Brounce, a native of Philadelphia who earned a bachelor’s degree in geosciences and a minor in chemistry from Pennsylvania State University, credits advice from her faculty mentors, Katherine Kelley and Elizabeth Cottrell, for her award winning presentation.
“They told me to make sure the language in my presentation was professional and clear, and that advice was very helpful for me,” said Brounce. “What I do is really exciting research, so if you’re able to communicate it clearly, it’s easy to get other people excited about it.”
Brounce studies the lava, ash and minerals that erupt from undersea volcanoes at subduction zones, sites where Earth’s tectonic plates are pushing together, forcing one plate beneath the other. By studying the chemical composition of the erupting material, she can determine where the material came from.
“I’m trying to understand how oxygen gets recycled in subduction zones, how oxygen is taken inside the Earth,” Brounce explained. “If we’re taking oxygen out of the atmosphere and returning it to the inside of the Earth, does it come back out? Is there a constant draw down of oxygen through time, or does it come back out through volcanoes? I think it does.”
Her presentation at the conference summarized how she traces the movement of oxygen into the Earth and back out again by assessing the oxidation state of rocks that have erupted from volcanoes.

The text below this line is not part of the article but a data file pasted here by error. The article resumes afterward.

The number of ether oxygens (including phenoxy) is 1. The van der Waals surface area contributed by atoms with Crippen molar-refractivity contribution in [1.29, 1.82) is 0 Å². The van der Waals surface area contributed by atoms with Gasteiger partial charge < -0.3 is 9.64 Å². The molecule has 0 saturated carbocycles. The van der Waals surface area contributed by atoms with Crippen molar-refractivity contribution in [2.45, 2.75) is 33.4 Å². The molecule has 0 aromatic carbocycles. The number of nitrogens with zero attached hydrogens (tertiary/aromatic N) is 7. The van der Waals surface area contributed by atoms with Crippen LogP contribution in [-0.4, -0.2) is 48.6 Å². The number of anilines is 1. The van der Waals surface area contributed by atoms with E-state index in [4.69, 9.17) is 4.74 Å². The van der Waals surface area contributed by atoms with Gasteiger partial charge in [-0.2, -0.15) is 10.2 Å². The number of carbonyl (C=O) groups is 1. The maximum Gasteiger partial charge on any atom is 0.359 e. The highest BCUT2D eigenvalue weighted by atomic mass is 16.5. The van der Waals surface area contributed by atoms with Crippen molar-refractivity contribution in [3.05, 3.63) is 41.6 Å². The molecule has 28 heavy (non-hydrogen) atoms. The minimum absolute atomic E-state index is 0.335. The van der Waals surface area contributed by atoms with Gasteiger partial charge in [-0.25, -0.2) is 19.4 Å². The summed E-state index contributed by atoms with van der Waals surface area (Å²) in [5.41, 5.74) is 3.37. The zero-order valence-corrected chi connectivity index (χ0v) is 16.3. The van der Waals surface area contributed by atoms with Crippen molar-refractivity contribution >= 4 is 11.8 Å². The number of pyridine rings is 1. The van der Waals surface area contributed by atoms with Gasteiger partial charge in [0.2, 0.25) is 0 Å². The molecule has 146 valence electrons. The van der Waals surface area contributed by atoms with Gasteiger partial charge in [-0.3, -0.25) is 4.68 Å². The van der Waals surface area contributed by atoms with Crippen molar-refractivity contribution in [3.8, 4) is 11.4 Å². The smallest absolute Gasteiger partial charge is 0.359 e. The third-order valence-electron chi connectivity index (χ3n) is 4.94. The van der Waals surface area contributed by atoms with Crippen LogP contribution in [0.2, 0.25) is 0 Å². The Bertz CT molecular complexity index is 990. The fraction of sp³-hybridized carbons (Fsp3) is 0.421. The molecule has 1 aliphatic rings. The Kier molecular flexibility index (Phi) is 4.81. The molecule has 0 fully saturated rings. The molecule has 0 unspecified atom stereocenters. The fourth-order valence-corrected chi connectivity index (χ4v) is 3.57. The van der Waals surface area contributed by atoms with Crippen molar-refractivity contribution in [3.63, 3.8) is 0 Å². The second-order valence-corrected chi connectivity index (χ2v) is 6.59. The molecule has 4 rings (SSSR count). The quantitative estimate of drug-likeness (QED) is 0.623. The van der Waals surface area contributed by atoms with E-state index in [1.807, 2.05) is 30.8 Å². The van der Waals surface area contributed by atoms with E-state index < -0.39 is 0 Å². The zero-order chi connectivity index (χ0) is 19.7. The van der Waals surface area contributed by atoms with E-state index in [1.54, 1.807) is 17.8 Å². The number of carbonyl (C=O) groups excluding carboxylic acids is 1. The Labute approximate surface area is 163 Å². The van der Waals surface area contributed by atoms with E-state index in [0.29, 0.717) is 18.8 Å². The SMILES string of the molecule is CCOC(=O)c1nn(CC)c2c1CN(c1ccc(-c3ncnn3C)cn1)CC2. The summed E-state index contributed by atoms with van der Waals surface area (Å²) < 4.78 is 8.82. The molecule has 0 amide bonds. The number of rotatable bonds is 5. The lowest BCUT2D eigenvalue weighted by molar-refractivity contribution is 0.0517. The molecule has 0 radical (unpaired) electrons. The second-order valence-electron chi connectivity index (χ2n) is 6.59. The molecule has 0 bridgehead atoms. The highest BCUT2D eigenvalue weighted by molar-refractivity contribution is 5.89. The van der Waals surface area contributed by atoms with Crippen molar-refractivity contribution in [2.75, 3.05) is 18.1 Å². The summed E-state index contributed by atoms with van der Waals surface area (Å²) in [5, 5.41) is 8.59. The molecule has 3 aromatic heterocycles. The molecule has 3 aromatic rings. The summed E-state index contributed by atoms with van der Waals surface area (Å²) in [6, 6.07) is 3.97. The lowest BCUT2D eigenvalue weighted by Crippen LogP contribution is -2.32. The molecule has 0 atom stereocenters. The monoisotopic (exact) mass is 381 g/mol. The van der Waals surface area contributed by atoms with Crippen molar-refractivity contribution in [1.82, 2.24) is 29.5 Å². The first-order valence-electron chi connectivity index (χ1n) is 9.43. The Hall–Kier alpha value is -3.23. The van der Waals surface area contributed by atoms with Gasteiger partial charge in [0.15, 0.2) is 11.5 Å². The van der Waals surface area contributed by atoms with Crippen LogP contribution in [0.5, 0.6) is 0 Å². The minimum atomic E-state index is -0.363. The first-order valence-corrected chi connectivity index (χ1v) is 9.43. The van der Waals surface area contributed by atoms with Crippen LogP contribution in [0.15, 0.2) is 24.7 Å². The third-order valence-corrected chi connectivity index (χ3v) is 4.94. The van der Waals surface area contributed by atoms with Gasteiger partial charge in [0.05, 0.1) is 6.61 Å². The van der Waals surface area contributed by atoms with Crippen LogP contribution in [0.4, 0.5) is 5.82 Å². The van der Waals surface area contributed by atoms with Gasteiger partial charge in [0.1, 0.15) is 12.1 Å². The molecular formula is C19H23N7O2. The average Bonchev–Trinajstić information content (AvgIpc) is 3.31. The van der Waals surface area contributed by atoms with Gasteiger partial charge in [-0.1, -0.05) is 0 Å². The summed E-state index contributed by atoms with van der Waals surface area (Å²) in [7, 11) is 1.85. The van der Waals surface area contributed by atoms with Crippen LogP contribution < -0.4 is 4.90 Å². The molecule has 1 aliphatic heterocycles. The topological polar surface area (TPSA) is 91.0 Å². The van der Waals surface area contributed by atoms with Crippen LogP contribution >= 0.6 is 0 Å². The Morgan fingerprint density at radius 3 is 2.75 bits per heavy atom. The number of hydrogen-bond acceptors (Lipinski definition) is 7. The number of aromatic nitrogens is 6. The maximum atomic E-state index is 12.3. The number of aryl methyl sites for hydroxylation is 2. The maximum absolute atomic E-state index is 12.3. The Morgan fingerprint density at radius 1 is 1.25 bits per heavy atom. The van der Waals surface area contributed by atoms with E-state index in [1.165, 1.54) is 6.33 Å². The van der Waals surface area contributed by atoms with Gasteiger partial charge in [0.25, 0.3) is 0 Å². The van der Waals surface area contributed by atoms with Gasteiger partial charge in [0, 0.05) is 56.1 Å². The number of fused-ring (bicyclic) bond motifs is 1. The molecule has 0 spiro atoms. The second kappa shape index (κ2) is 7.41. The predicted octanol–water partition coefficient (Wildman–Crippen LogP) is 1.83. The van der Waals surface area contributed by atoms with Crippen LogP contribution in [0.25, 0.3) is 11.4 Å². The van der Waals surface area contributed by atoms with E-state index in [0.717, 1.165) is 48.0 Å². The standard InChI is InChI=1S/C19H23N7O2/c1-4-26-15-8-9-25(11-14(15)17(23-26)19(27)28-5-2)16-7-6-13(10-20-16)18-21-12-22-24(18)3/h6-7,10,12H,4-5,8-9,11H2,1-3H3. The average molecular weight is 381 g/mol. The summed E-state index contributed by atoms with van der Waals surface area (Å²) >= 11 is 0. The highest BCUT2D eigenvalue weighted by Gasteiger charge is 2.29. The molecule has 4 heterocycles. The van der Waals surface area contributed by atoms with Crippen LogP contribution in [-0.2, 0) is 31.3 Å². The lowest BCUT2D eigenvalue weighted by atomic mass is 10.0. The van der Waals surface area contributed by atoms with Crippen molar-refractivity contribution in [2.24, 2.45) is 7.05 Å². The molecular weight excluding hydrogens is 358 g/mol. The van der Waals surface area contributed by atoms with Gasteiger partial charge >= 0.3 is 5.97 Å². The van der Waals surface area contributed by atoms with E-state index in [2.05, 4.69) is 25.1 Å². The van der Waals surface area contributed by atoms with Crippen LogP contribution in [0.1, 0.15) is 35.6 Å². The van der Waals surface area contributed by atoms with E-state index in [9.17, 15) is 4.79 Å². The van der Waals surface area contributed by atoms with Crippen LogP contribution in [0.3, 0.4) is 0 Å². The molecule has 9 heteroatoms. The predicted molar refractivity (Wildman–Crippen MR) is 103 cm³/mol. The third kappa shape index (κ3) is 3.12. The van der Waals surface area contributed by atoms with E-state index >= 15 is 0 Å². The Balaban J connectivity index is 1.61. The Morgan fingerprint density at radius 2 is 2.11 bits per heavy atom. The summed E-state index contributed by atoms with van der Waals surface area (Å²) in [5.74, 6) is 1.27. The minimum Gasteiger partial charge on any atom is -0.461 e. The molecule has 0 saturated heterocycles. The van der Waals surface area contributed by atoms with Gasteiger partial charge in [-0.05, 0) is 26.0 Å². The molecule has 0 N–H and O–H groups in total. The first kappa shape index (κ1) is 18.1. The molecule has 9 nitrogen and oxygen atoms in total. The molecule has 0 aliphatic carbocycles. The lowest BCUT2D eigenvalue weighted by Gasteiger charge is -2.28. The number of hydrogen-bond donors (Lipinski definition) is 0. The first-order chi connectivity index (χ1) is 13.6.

“I studied a bunch of lava rocks from the Mariana Islands, south of Japan, to understand their iron concentrations and how much of that iron is oxidized iron,” Brounce said. “I used that information to look through the volcano and understand the oxygen content of the mantle, how much oxygen is available there. I found that the oxygen content is higher than normal, and I was able to link it to the plate sinking at the subduction zone, cycling oxygen down through the subduction zone.”
The paper she presented at the conference is one chapter of her doctoral dissertation, which she expects to complete next year. After graduation, she hopes to continue conducting research as a university professor.
“There’s no use in finding out all of this interesting stuff if you can’t teach others about it,” she said.
“This is important research because we walk around on the surface of the Earth and we know about the rocks at our feet and about the composition of the atmosphere, but all of those things are supplied to us from volcanoes,” added Brounce. “All of the things that have been coming out of volcanoes for 4 billion years have created what we have on the surface of our Earth. Volcanoes control the composition of the soils we grow crops in and the gasses that we breathe. It’s important that we understand that process.”
Maryjo Brounce poses at a geologic formation in Iceland.
URI graduate student Maryjo Brounce takes a close-up look at a lava rock in her laboratory at the Graduate School of Oceanography.
Photos by Maryjo Brounce